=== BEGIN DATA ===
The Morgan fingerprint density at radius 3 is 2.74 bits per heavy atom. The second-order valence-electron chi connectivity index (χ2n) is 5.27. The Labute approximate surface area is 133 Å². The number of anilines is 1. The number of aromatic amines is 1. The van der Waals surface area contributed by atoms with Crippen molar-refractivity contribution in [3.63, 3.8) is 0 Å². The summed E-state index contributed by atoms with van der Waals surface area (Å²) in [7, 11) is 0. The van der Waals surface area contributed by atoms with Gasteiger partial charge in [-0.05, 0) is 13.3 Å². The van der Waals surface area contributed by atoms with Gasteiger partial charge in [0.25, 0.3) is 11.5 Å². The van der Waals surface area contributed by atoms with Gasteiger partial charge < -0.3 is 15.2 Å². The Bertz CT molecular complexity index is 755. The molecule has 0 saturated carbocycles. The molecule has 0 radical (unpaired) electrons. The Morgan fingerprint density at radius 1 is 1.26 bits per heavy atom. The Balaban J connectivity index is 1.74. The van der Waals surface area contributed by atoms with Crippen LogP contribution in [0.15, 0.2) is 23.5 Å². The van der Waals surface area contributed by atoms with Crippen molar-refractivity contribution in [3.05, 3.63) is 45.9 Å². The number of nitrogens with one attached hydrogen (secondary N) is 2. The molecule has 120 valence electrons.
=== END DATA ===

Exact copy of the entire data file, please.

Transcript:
The Morgan fingerprint density at radius 3 is 2.74 bits per heavy atom. The second-order valence-electron chi connectivity index (χ2n) is 5.27. The Labute approximate surface area is 133 Å². The number of anilines is 1. The number of aromatic amines is 1. The van der Waals surface area contributed by atoms with Crippen molar-refractivity contribution in [3.63, 3.8) is 0 Å². The summed E-state index contributed by atoms with van der Waals surface area (Å²) in [7, 11) is 0. The van der Waals surface area contributed by atoms with Gasteiger partial charge in [-0.05, 0) is 13.3 Å². The van der Waals surface area contributed by atoms with Gasteiger partial charge in [0.25, 0.3) is 11.5 Å². The van der Waals surface area contributed by atoms with Gasteiger partial charge < -0.3 is 15.2 Å². The Bertz CT molecular complexity index is 755. The molecule has 0 saturated carbocycles. The molecule has 0 radical (unpaired) electrons. The Morgan fingerprint density at radius 1 is 1.26 bits per heavy atom. The Balaban J connectivity index is 1.74. The van der Waals surface area contributed by atoms with Crippen LogP contribution in [0.15, 0.2) is 23.5 Å². The van der Waals surface area contributed by atoms with Crippen molar-refractivity contribution in [3.05, 3.63) is 45.9 Å². The number of nitrogens with one attached hydrogen (secondary N) is 2. The molecule has 120 valence electrons.